Fr. Kirby was a Cistercian monk at the Abbey of Santa Croce in Gerusalemme in Rome, shortly before the community was suppressed.   Before that, he was living in a Cistercian monastery in Canada.  I first met him at the Sisters of Jesus Crucified when he and another fellow were seeking to establish their own Benedictine community in the mid-1970's.  He was not ordained as yet, but later, he and his friend were ordained.   The story by Fr. Benedict led me to speculate on several points, which I have since removed simply because the subject objected to what I had written.  I apologize.

"A person's reputation may be injured in various ways, notably by detraction and calumny or slander. Detraction is the unjust violation of the good reputation of another by revealing something true about him." - Fr. Hardon

The Pillar article speaks for itself and encapsulates nearly every detail of Benedict's complaint against Fr. Kirby and his foundation.  He expressed hope that Kirby could be replaced.  

"Andersen said he hoped Kirby would be removed or resign, and that the Silverstream Benedictines would be encouraged or directed to join a federation of Benedictine monasteries, for the sake of some stability as they grew, and to provide temporary leadership for the young, small, and — in his view — dysfunctional Silverstream Priory." - The Pillar

That's rather devastating, coming from a co-founder of a community. It's one thing to reveal all of this to the Visitors and the diocesan authorities, it's quite another to do so publicly.  This is far more damaging than anything I could ever have said, even my writing about it here.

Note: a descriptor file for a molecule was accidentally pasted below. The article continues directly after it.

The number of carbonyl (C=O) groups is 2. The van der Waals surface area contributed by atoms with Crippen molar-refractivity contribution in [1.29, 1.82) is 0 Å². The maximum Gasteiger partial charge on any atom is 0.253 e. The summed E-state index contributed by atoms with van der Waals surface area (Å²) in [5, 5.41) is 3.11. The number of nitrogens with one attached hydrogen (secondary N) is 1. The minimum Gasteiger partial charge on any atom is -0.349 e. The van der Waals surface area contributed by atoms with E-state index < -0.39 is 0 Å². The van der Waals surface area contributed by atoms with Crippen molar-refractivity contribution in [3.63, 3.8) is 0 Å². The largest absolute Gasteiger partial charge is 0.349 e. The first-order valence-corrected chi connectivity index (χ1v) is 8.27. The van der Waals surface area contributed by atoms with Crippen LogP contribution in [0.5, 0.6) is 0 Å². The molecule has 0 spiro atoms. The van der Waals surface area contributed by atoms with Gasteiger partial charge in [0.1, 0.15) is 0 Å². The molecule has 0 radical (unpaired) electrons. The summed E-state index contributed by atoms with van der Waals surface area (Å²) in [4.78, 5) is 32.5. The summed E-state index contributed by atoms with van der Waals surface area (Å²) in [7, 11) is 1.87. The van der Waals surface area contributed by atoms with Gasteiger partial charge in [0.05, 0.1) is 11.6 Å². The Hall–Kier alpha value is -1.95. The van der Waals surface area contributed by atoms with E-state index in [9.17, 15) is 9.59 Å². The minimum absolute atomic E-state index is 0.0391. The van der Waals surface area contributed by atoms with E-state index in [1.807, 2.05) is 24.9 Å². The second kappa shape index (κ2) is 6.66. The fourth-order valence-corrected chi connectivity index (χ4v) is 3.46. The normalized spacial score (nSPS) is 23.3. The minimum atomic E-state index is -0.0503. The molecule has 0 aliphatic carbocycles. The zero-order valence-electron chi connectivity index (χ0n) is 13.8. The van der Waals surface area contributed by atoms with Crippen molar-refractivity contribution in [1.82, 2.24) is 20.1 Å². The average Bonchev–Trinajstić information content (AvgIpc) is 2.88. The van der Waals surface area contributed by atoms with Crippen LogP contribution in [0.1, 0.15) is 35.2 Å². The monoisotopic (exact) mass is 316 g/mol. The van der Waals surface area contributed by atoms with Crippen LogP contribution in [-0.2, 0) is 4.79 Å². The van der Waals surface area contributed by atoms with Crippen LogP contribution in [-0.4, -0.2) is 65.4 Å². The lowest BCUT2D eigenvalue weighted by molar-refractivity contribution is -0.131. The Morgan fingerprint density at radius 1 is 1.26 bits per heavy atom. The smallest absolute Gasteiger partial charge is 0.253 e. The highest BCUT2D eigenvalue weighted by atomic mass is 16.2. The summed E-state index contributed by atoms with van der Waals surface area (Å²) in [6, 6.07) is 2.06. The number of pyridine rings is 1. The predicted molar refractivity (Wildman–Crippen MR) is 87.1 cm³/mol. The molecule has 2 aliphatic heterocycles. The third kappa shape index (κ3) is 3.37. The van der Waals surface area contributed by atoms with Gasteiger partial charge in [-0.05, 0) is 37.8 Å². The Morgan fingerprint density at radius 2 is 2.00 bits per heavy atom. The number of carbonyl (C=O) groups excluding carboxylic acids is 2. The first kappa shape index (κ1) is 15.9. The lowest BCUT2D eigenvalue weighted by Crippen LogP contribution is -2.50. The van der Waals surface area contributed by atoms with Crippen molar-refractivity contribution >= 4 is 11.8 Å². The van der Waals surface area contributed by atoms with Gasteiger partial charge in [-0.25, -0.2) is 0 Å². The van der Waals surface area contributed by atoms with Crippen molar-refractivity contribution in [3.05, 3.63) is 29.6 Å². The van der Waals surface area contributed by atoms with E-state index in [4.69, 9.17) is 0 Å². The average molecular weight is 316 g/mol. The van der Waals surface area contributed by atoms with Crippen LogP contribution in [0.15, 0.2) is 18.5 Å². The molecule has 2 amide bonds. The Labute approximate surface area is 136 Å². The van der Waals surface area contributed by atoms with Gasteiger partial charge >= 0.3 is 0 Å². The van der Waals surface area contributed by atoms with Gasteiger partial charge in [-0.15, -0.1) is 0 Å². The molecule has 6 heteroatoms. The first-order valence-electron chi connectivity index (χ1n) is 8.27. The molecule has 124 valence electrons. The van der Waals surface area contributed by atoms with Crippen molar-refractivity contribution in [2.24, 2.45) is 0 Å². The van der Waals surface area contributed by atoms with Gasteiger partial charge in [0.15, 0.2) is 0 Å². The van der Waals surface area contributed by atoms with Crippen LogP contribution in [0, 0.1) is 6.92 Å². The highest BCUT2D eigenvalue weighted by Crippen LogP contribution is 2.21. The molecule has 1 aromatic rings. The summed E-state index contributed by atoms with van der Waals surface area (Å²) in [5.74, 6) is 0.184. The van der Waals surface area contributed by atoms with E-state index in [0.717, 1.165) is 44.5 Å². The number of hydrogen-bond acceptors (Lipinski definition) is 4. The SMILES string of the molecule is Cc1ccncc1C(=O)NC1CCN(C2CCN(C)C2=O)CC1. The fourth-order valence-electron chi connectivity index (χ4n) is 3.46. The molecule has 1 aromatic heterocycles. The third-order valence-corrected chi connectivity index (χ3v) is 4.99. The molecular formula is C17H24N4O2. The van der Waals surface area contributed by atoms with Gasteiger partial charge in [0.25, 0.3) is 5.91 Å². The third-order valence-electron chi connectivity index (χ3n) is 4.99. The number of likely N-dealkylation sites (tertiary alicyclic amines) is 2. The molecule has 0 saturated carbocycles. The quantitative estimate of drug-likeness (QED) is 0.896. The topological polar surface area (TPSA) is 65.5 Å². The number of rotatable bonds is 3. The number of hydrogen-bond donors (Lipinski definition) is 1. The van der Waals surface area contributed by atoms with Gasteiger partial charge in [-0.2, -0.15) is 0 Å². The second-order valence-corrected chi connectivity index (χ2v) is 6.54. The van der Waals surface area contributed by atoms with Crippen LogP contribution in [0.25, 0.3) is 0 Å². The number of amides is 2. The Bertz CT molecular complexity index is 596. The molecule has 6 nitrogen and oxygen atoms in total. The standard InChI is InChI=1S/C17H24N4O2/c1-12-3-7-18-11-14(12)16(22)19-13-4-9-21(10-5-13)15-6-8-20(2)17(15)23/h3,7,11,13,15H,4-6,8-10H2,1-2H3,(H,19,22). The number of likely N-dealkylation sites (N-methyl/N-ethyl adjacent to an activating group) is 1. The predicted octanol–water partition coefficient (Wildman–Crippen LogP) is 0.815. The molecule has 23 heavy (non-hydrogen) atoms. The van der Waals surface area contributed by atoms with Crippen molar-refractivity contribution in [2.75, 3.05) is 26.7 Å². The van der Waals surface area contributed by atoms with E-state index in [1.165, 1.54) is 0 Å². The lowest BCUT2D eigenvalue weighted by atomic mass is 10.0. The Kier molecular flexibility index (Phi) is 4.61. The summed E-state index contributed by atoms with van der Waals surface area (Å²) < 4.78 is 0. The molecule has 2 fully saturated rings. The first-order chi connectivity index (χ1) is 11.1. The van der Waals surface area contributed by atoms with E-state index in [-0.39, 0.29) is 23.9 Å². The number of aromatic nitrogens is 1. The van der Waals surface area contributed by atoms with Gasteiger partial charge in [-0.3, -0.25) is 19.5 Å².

I think, seeing the visitation appears to be open ended, enough damage may have been done that the community will be suppressed.  The irony in not lost on me, since the former Prior set out to found a refuge for priests suffering crisis - at least that was his intent in Tulsa.  Like I said, there is so much wrong with this story.

Is the truth is coming out?

In my experience, I sometimes thought some religious people leave established monasteries to make their own foundations, just because they want to do their own thing, adding in all the trappings of tradition and sacred atmosphere they prefer, to make them feel more religious.  Surrounding themselves with like minded people, if they can recruit them and form them into their own image of what they believe monastic life should be.  

As Archbishop José Rodríguez Carballo, secretary of the Vatican Congregation for Institutes of Consecrated Life and Societies of Apostolic Life, is quoted as saying about the investigation of new religious foundations: “Therefore, much more attention should be paid when discerning the need, benefit and usefulness for the church when approving associations whose canonical recognition is underway.” - Source

Of course, this is all just my opinion, based upon my own experience and observation.  I may be wrong.